I am not surprised by this report. The School of One (which I discuss in the eighth chapter of my book) assumes that mathematics consists of a progression of skills. Its proprietary software program generates a daily “playlist” for each student and lesson plans for the teachers. Students enter the classroom, view their playlist, and go to their appointed station. On a given day, a student might play a video game, work in a small group, receive direct instruction from a teacher, or engage in some combination of these activities. Teachers might spend fifteen minutes with one group, a few minutes here and there with individuals, and another fifteen minutes with another group. The students take frequent multiple-choice quizzes, which help to determine their activities and grouping. Supposedly, by working at their own pace in their own preferred style, students will make great progress.

But mathematics is not an amusement park. It is about recognizing patterns and seeing problems in more than one way. It requires imagination as well as precision. In the best math classes, students learn to struggle with problems that at first seem daunting (but for which they are adequately prepared). They try this and that, seeming to get nowhere, and then suddenly they see it. In a flash, it is all clear—and the solution sheds light on problems from earlier lessons and problems still to come.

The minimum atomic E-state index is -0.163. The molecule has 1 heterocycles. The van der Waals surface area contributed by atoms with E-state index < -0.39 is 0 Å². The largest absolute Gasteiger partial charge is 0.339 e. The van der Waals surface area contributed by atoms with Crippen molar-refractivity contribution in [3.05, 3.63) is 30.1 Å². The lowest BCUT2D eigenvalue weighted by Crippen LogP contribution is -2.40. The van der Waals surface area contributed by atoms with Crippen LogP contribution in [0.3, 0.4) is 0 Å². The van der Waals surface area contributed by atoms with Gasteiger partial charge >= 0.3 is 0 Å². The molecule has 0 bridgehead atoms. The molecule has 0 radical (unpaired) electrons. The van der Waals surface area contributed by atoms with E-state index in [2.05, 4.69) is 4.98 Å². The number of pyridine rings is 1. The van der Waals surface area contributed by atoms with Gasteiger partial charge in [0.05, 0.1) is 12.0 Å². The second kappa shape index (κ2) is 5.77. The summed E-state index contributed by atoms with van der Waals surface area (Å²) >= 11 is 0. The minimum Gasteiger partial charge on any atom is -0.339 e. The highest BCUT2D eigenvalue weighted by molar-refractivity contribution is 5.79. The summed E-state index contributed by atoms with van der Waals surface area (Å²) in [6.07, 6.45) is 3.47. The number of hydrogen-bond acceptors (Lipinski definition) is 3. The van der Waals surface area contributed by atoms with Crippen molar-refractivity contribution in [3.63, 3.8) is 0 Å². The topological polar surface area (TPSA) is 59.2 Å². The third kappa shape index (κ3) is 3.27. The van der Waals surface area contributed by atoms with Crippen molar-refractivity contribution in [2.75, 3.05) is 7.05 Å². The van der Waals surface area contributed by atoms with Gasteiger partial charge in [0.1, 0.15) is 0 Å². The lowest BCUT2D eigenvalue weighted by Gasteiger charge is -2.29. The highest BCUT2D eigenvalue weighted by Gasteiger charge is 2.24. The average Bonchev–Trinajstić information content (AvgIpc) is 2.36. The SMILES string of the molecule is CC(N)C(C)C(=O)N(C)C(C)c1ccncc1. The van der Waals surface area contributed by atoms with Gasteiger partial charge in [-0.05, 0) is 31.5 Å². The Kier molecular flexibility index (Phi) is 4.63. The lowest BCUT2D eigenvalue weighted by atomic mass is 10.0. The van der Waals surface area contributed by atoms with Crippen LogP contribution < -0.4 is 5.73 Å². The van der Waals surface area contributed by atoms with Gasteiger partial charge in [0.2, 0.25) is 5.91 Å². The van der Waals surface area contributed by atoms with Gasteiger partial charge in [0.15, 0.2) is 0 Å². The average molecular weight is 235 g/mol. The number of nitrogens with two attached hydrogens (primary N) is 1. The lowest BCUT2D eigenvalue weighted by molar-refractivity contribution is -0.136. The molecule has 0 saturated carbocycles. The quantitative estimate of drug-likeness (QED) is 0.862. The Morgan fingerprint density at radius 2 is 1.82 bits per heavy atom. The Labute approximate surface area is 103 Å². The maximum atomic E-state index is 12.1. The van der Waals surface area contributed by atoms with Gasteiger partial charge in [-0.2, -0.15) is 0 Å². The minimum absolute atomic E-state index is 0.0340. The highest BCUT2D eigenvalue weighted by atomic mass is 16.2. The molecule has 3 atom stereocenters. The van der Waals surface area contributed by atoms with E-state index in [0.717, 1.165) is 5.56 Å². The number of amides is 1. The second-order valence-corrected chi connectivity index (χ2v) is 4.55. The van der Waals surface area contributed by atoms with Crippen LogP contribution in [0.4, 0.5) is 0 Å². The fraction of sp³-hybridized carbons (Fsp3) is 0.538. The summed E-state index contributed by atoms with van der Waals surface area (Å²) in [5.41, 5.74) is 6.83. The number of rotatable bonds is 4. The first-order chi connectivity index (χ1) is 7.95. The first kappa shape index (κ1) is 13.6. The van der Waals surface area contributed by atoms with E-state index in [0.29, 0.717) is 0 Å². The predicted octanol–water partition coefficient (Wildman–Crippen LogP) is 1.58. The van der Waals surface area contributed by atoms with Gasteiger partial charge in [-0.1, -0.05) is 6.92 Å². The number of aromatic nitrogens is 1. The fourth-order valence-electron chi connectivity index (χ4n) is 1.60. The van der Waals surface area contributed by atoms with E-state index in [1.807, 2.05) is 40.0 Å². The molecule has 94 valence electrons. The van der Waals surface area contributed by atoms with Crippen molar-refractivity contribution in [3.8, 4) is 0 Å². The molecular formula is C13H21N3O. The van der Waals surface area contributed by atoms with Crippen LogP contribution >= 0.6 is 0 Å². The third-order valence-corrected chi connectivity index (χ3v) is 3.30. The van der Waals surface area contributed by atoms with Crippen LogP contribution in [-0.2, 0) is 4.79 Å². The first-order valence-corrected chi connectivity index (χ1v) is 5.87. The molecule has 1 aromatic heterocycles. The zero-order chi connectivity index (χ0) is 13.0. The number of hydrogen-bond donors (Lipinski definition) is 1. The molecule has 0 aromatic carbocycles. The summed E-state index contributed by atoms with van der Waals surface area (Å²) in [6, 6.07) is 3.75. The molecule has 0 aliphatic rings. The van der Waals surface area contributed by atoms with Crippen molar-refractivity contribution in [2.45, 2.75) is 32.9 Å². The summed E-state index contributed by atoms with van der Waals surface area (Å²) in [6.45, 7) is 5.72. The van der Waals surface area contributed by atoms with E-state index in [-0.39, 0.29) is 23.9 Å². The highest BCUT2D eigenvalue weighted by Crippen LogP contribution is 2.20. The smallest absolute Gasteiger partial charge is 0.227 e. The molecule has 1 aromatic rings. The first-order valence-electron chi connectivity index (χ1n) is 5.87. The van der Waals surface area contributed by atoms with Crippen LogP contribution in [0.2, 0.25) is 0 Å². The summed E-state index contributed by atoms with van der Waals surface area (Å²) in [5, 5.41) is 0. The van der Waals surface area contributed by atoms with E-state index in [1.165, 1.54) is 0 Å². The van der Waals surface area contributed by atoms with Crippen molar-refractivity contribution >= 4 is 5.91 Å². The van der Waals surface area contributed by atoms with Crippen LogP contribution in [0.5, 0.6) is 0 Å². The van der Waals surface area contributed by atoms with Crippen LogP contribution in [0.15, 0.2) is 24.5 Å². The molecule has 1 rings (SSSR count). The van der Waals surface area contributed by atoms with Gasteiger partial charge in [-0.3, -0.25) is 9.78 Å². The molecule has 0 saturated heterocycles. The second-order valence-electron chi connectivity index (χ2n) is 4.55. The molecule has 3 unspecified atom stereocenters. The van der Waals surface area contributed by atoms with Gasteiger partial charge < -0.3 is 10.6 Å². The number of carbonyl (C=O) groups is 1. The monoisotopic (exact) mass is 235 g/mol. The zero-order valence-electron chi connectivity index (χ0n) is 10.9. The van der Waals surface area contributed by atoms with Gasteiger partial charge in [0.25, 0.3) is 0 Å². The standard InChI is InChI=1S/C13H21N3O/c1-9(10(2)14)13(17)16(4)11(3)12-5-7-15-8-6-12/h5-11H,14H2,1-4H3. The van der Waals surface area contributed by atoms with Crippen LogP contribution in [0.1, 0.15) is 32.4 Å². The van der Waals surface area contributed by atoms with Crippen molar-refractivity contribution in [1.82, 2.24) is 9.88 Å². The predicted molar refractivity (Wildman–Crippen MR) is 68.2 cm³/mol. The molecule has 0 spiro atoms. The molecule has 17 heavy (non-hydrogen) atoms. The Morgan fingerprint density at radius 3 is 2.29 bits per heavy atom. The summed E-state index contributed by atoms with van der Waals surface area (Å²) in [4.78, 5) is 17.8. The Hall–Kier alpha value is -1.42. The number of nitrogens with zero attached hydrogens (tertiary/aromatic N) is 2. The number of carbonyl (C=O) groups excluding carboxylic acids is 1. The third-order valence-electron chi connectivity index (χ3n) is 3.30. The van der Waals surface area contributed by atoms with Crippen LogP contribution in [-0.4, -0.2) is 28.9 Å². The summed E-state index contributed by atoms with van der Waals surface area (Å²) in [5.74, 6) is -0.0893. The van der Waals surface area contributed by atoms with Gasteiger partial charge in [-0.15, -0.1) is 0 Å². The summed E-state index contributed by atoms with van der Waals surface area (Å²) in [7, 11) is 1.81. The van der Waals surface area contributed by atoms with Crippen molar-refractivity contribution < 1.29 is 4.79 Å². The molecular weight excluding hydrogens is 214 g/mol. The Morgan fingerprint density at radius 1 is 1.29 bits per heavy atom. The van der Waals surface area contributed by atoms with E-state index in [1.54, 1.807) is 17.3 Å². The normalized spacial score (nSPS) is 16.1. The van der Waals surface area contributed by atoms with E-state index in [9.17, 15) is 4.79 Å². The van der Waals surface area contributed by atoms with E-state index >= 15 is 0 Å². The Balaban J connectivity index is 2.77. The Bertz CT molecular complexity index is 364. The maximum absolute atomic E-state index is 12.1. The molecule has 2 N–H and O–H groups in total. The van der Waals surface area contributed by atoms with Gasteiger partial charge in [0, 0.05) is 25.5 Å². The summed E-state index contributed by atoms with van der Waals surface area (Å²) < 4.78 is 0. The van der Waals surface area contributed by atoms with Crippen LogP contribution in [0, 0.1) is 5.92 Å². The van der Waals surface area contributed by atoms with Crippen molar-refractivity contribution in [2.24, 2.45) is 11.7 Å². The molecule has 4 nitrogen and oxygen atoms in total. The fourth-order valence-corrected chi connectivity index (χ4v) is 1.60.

Students cannot rely on such flashes of insight, of course. After solving a difficult problem, they must practice solving similar problems until they come easily. Then they continue on to the next challenge, which often arises out of the problems they have solved. A good math curriculum has a clear, logical progression but also moves back and forth and outward. Over time, as students advance and gain knowledge and experience, they develop what Alfred North Whitehead called “that eye for the whole chess-board, for the bearing of one set of ideas on another.”